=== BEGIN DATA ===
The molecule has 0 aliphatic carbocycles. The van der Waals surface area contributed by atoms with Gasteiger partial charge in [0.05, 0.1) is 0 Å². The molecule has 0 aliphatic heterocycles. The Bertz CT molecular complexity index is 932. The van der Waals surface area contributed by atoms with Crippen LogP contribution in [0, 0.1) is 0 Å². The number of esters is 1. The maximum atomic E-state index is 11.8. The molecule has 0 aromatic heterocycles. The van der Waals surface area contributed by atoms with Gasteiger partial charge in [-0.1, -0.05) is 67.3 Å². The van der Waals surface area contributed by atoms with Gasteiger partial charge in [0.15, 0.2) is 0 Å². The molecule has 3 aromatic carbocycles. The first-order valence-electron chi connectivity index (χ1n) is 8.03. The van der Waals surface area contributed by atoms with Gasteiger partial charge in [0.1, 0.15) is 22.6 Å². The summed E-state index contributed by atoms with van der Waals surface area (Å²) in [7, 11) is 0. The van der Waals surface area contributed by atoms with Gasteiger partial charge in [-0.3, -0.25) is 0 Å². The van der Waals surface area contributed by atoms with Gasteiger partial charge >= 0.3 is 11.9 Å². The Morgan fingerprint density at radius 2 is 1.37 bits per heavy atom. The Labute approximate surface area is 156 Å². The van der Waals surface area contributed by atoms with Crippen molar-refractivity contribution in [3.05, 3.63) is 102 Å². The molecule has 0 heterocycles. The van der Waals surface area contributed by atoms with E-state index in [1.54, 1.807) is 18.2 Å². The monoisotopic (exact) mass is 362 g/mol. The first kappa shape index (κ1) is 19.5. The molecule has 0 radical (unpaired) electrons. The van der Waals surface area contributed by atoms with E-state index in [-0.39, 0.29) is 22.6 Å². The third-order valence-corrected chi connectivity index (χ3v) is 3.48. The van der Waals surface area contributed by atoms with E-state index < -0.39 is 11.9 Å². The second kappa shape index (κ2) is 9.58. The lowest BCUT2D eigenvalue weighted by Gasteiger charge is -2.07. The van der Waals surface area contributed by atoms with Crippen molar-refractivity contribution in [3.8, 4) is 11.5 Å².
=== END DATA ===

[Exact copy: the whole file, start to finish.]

The molecule has 0 aliphatic carbocycles. The van der Waals surface area contributed by atoms with Gasteiger partial charge in [0.05, 0.1) is 0 Å². The molecule has 0 aliphatic heterocycles. The Bertz CT molecular complexity index is 932. The van der Waals surface area contributed by atoms with Crippen LogP contribution in [0, 0.1) is 0 Å². The number of esters is 1. The maximum atomic E-state index is 11.8. The molecule has 0 aromatic heterocycles. The van der Waals surface area contributed by atoms with Gasteiger partial charge in [-0.1, -0.05) is 67.3 Å². The van der Waals surface area contributed by atoms with Gasteiger partial charge in [0.15, 0.2) is 0 Å². The molecule has 3 aromatic carbocycles. The first-order valence-electron chi connectivity index (χ1n) is 8.03. The van der Waals surface area contributed by atoms with Gasteiger partial charge in [0.1, 0.15) is 22.6 Å². The summed E-state index contributed by atoms with van der Waals surface area (Å²) in [7, 11) is 0. The van der Waals surface area contributed by atoms with Gasteiger partial charge in [-0.3, -0.25) is 0 Å². The van der Waals surface area contributed by atoms with Gasteiger partial charge >= 0.3 is 11.9 Å². The Morgan fingerprint density at radius 2 is 1.37 bits per heavy atom. The Labute approximate surface area is 156 Å². The van der Waals surface area contributed by atoms with Crippen molar-refractivity contribution in [3.05, 3.63) is 102 Å². The molecule has 0 heterocycles. The van der Waals surface area contributed by atoms with E-state index in [1.54, 1.807) is 18.2 Å². The monoisotopic (exact) mass is 362 g/mol. The first kappa shape index (κ1) is 19.5. The molecule has 0 radical (unpaired) electrons. The van der Waals surface area contributed by atoms with E-state index in [-0.39, 0.29) is 22.6 Å². The third-order valence-corrected chi connectivity index (χ3v) is 3.48. The van der Waals surface area contributed by atoms with E-state index < -0.39 is 11.9 Å². The second kappa shape index (κ2) is 9.58. The lowest BCUT2D eigenvalue weighted by Gasteiger charge is -2.07. The van der Waals surface area contributed by atoms with Crippen molar-refractivity contribution in [3.8, 4) is 11.5 Å².